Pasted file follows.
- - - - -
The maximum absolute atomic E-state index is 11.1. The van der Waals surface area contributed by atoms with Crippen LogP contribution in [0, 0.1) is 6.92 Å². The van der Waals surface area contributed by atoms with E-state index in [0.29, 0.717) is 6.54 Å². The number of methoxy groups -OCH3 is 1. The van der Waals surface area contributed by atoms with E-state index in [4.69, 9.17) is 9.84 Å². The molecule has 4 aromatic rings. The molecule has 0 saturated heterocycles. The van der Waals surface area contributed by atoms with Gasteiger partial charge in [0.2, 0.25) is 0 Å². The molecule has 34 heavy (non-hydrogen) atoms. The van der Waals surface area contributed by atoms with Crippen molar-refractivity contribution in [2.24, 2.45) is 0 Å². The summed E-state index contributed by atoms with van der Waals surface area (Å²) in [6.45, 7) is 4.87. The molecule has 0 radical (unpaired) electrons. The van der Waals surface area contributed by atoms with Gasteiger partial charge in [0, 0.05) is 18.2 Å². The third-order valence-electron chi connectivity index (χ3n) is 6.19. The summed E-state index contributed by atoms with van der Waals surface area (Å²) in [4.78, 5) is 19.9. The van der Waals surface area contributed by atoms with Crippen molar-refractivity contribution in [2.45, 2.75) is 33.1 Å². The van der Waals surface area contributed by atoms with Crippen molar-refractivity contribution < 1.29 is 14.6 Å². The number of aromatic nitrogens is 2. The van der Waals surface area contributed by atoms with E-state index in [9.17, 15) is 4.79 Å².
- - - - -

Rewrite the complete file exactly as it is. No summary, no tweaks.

The maximum absolute atomic E-state index is 11.1. The van der Waals surface area contributed by atoms with Crippen LogP contribution in [0, 0.1) is 6.92 Å². The van der Waals surface area contributed by atoms with E-state index in [0.29, 0.717) is 6.54 Å². The number of methoxy groups -OCH3 is 1. The van der Waals surface area contributed by atoms with E-state index in [4.69, 9.17) is 9.84 Å². The molecule has 4 aromatic rings. The molecule has 0 saturated heterocycles. The van der Waals surface area contributed by atoms with Gasteiger partial charge in [0.2, 0.25) is 0 Å². The molecule has 34 heavy (non-hydrogen) atoms. The van der Waals surface area contributed by atoms with Crippen molar-refractivity contribution in [2.24, 2.45) is 0 Å². The summed E-state index contributed by atoms with van der Waals surface area (Å²) in [6.45, 7) is 4.87. The molecule has 0 radical (unpaired) electrons. The van der Waals surface area contributed by atoms with Gasteiger partial charge in [0, 0.05) is 18.2 Å². The third-order valence-electron chi connectivity index (χ3n) is 6.19. The summed E-state index contributed by atoms with van der Waals surface area (Å²) in [4.78, 5) is 19.9. The van der Waals surface area contributed by atoms with Crippen molar-refractivity contribution in [2.45, 2.75) is 33.1 Å². The van der Waals surface area contributed by atoms with Crippen molar-refractivity contribution < 1.29 is 14.6 Å². The number of aromatic nitrogens is 2. The van der Waals surface area contributed by atoms with E-state index in [9.17, 15) is 4.79 Å².